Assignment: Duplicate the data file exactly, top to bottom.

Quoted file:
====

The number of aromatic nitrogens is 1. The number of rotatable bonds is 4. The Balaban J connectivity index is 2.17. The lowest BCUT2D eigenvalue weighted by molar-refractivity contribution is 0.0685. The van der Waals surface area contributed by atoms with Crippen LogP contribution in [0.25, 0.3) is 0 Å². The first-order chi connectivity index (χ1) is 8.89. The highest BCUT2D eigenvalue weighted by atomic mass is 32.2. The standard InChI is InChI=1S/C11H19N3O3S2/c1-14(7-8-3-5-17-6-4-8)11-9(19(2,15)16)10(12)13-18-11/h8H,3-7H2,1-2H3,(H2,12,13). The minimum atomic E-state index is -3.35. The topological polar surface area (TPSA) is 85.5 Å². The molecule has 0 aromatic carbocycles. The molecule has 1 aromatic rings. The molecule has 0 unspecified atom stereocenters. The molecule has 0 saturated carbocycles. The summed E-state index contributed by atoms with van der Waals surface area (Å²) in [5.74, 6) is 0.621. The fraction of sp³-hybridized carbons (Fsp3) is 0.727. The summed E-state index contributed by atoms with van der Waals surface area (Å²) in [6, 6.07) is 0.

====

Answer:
The number of aromatic nitrogens is 1. The number of rotatable bonds is 4. The Balaban J connectivity index is 2.17. The lowest BCUT2D eigenvalue weighted by molar-refractivity contribution is 0.0685. The van der Waals surface area contributed by atoms with Crippen LogP contribution in [0.25, 0.3) is 0 Å². The first-order chi connectivity index (χ1) is 8.89. The highest BCUT2D eigenvalue weighted by atomic mass is 32.2. The standard InChI is InChI=1S/C11H19N3O3S2/c1-14(7-8-3-5-17-6-4-8)11-9(19(2,15)16)10(12)13-18-11/h8H,3-7H2,1-2H3,(H2,12,13). The minimum atomic E-state index is -3.35. The topological polar surface area (TPSA) is 85.5 Å². The molecule has 0 aromatic carbocycles. The molecule has 1 aromatic rings. The molecule has 0 unspecified atom stereocenters. The molecule has 0 saturated carbocycles. The summed E-state index contributed by atoms with van der Waals surface area (Å²) in [5.74, 6) is 0.621. The fraction of sp³-hybridized carbons (Fsp3) is 0.727. The summed E-state index contributed by atoms with van der Waals surface area (Å²) in [6, 6.07) is 0.